A number of very specific searches provide information functions beyond searching for articles and images. These can be useful for asking certain types of questions. Google, for instance, can calculate simple math and give conversions between different units, including currency, track flights, track packages, look up local movies and weather, check stock prices, find area codes, check sports scores, and even look up earth quake data for a given area. Properly framing the keywords will open up a whole new world of search results.

The biggest hurdle an educator faces when teaching search skills is changing the way students think about their searches. Framing the question helps define the subject being researched, enabling students to brainstorm keywords that are likely to appear in the kind of articles they need to find. Students can narrow their searches with carefully chosen and added keywords. Finally, students should be aware of the ever expanding array of searches waiting to answer any questions that come up in school, day to day life, and the workplace.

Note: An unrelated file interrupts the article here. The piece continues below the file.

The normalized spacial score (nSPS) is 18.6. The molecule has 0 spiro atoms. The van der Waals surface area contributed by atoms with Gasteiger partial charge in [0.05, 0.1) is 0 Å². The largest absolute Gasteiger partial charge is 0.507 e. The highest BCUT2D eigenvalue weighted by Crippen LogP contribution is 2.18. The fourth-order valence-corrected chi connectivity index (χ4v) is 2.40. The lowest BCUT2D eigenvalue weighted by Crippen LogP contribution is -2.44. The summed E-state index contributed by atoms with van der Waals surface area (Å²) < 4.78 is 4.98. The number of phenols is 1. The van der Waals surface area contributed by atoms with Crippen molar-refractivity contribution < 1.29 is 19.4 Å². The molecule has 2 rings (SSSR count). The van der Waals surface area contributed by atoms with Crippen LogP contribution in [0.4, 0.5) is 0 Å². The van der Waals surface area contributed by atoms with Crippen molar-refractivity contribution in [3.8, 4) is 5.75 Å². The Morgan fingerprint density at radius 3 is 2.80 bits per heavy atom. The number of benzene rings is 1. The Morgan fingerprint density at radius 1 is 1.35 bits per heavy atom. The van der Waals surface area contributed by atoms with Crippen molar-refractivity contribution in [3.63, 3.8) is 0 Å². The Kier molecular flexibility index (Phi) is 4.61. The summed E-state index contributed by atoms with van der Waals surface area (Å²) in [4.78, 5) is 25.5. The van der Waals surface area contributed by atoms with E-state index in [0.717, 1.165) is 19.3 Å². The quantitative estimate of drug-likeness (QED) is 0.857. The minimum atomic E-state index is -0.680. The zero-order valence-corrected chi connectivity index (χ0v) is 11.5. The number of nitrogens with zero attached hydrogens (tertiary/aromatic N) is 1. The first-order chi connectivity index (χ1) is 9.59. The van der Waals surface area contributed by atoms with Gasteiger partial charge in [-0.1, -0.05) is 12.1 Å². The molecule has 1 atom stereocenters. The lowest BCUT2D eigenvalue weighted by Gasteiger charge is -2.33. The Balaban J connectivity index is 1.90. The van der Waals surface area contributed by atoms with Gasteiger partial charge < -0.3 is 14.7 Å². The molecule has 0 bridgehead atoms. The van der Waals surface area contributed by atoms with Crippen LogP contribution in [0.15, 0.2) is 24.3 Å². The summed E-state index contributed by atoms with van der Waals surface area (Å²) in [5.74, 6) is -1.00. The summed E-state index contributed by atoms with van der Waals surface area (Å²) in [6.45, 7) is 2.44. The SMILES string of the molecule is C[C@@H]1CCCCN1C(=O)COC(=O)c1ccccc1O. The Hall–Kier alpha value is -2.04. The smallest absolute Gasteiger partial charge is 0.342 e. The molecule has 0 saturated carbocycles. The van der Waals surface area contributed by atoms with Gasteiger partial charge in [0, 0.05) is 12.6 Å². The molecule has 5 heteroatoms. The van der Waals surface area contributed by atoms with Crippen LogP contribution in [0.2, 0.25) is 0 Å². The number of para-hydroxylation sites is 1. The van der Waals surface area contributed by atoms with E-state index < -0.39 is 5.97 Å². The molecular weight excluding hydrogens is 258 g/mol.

References

http://www.google.com/educators/posters.html
http://www.google.com/educators/p_websearch.html
http://www.youtube.com/watch?v=X4FXXMzUiyo
http://www.slideshare.net/hmoorman/google-web-search-lessons-2978350

Dan Petrovic is a well-known Australian SEO and a managing director of Dejan SEO. He has published numerous research articles in the field of search engine optimisation and online marketing. Dan's work is highly regarded by the world-wide SEO community and featured on some of the most reputable websites in the industry.